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A backlash may be brewing against no-tipping policies

Sally Herships Jun 9, 2016
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A dish at Sushi Yasuda in New York, a restaurant with service-included prices.
gandhu/Flickr

How much to tip? Figuring between 10, 15, 20 percent, or extra for extra excellent service is one decision. But when it comes to haggling over the percentage of a gratuity, the choice is no longer solely in the hands of diners.

Recently, restaurateurs from New York to San Francisco have been experimenting with including the tip in the cost of the meal. And to complicate matters even more, some of those same venues, like Joe’s Crab Shack, a national chain, are now reverting to the old method – letting customers decide how much to tip.  

So, forget the percentage: Should the tip be included, or, not? At Freek’s Mill, a small-plates restaurant in Brooklyn, New York, diner Suzanne Kaminski says yes. 

“Just because it’s so nice,” she said, “you know what you’re paying for.” In this case, a dinner including steak tartare and rabbit pappardelle, gratuity included. Freek’s Mill opened just five weeks ago. The prices listed on the restaurant’s menus include the tip.

But her husband, Joe Kaminski, seated across from her, is quick to point out that there are two sides to the coin:“If you get a bad waiter, and you don’t like him, then what can you do?”

It’s possible that concerns of diners like these are what’s behind the latest trend, or reversal thereof. In addition to Joe’s Crab Shack, some small restaurants that had tried including the tip in prices for dishes listed on their menus have begun stepping back.

Russell Winer a professor of marketing at NYU’s Stern School of Business, said diners like to feel like they’re in charge, and taking the tip out of their hands — literally — may not make them feel at ease. “People like the discretion,” he said. “They like the separation of the tip from the meal because it gives them the opportunity to reward excellent service and penalize terrible service.”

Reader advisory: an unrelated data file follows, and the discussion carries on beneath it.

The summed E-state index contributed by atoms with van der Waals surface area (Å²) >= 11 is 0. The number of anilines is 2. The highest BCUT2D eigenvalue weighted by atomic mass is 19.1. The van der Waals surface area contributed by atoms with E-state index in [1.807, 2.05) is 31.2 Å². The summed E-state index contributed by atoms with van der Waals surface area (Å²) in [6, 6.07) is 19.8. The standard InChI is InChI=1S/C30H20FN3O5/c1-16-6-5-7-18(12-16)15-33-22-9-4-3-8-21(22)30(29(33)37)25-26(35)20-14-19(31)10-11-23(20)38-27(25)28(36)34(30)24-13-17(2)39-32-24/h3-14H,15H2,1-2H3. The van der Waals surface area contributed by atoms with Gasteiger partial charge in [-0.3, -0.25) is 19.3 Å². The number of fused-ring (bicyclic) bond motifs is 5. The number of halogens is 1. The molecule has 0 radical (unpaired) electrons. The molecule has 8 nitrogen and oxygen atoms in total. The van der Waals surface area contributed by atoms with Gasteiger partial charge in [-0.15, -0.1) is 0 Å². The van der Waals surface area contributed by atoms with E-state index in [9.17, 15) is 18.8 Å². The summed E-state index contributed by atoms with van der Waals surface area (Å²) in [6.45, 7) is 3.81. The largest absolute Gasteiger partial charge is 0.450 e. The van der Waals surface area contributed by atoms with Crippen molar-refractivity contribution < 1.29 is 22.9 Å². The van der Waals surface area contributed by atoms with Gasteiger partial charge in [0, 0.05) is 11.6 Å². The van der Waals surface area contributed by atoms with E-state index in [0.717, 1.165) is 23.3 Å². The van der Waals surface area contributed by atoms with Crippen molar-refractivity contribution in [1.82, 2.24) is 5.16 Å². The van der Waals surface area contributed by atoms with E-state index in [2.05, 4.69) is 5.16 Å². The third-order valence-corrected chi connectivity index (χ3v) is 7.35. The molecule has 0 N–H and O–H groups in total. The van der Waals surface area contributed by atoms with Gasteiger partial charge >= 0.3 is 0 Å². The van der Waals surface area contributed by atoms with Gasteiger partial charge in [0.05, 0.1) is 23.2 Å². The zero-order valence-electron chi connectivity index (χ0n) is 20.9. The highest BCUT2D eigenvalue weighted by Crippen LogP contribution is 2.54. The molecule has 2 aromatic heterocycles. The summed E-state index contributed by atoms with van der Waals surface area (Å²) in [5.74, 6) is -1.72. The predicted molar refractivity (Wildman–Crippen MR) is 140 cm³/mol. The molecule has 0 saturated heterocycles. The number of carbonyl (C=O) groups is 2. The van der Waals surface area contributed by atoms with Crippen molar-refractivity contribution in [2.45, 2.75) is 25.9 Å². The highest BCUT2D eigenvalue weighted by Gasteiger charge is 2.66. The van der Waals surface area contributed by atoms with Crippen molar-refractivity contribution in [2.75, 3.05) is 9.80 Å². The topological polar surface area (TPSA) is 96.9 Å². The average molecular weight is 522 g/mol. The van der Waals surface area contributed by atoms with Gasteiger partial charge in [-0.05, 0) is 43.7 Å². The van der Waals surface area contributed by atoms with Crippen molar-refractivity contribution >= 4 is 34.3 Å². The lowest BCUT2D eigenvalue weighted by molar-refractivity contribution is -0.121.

Diners want to know where their money is going. Preferably into the hands of the waitstaff, not the owners.

But when it comes to including gratuities, Winer said the biggest issue by far is how we perceive prices. Imagine reading the price on a menu for a steak, first before and then after it includes the tip. 

“It looks more expensive right? What used to be a $30 meal now looks like a $36 entree,” Winer said.

Even though we know at the end of the meal the price will be the same, including the tip up front can still make it feel more expensive. A lot of the problem with including the tip can come down to perception.

“For upscale restaurants, the waitstaff can be very highly paid. From tips. When you stop that process, the waitstaff may be less motivated, but it’s also possible that customers will perceive the waitstaff to be less motivated,”  said Maurice Schweitzer, a professor of operations, information and decisions at the University of Pennsylvania’s Wharton school. “We’ve all had great experiences and less good experiences in restaurants. And if you have a less good experience in a restaurant that’s stopped tipping, it’s easy to make the attribution that, ‘Oh, they weren’t really trying because they weren’t getting tipped.'”

But most of the diners who spoke to a reporter at Freek’s Mill shared the opinion of Spencer Finch, who, as he ordered dinner, said he appreciates the new policy.

“I ate here once before,” he said, “and I like that you don’t have to do the math at the end of the meal, after you’ve had a few drinks, which always makes me anxious.”

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